See energy.
Intertie north rate. See rates.
In operation and/or energized.
Incident solar radiation. The amount of direct, diffused, and reflected solar radiation (all wavelengths) that strikes a surface, measured in Langleys, a unit of heat energy equivalent to one calorie falling on a surface of one square centimeter. One Btu per square foot is equivalent to 0.27125 Langley is equivalent to 1136 joules per square meter.
See capacity.
The minimum amount of streamflow in a river system (usually in terms of fish survival) at a given moment in time.
The lack of sufficient Federal capacity or energy resources to meet BPA’s energy commitments. Also see notice of insufficiency.
A device, made of non-conducting material, used to give support to electrical conductors and shield them from ground or other conductors. An insulator inhibits the flow of current from the conductor to the earth or another conductor.
A special insulator designed for use in areas where there is fog and moisture in connection with contaminants. Usually has a special skirt design with a longer leakage distance.
A silicone grease applied to an insulator skirt to encapsulate any foreign material and thus reduce the effects of contamination.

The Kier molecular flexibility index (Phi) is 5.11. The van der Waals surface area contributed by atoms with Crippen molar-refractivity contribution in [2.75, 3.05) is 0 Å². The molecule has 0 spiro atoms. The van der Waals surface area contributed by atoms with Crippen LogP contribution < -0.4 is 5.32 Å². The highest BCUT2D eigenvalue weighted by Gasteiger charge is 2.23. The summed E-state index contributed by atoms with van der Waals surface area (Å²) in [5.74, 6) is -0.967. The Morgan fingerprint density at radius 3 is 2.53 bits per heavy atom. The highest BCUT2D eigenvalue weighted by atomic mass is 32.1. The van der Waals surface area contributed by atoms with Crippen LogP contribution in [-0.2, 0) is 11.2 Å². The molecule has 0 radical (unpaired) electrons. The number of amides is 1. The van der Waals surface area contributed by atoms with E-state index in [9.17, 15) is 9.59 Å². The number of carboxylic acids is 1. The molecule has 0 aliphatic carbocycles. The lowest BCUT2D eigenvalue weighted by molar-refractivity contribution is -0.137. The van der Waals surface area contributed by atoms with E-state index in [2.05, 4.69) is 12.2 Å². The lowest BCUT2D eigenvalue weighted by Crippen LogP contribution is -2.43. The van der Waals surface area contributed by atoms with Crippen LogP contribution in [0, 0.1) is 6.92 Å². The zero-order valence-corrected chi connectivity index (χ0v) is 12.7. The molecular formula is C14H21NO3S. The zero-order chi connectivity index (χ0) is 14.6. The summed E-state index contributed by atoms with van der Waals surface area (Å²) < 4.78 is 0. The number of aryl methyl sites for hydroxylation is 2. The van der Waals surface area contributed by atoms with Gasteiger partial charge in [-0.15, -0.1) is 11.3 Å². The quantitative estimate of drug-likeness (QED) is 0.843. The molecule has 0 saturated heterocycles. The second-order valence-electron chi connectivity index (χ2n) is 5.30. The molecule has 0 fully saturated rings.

A small porcelain insulator with an eye in each end, installed in down guys where the guy wire could possibly come in contact with the energized conductor or be subject to galvanic (chemically induced) current.
A rigid transmission line insulator that supports the conductor.
A fiberglass suspension insulator most often covered with a polymer compound resembling rubber, available in different lengths for different voltage levels.
An insulator with the skirt made by a ceramic process.
Two or more suspension insulators connected in series. The higher the operating voltage of a transmission line, the longer the insulator string.
A string of insulators that have the skirts broken off, normally done by gunfire or lightning.
An insulator used to suspend the conductor from the tower or structure; main parts consist of the cap (upper part made of metal), the skirt (middle section made of insulating material) and the ball stem (lower metal portion).
Deposits of foreign material, such as natural, industrial, or agricultural dust or ocean salt, which can significantly reduce the performance of insulators.
The special configurations of insulators for attaching conductor dead-ends to dead-end towers at full line tension.
An air pollution control technology used in the combustion process to suppress the formation of oxides of nitrogen (NOx) rather than removing it from the gas stream as in baghouse filtration, electrostatic precipitators, mechanical collectors, and scrubbers (dry or wet).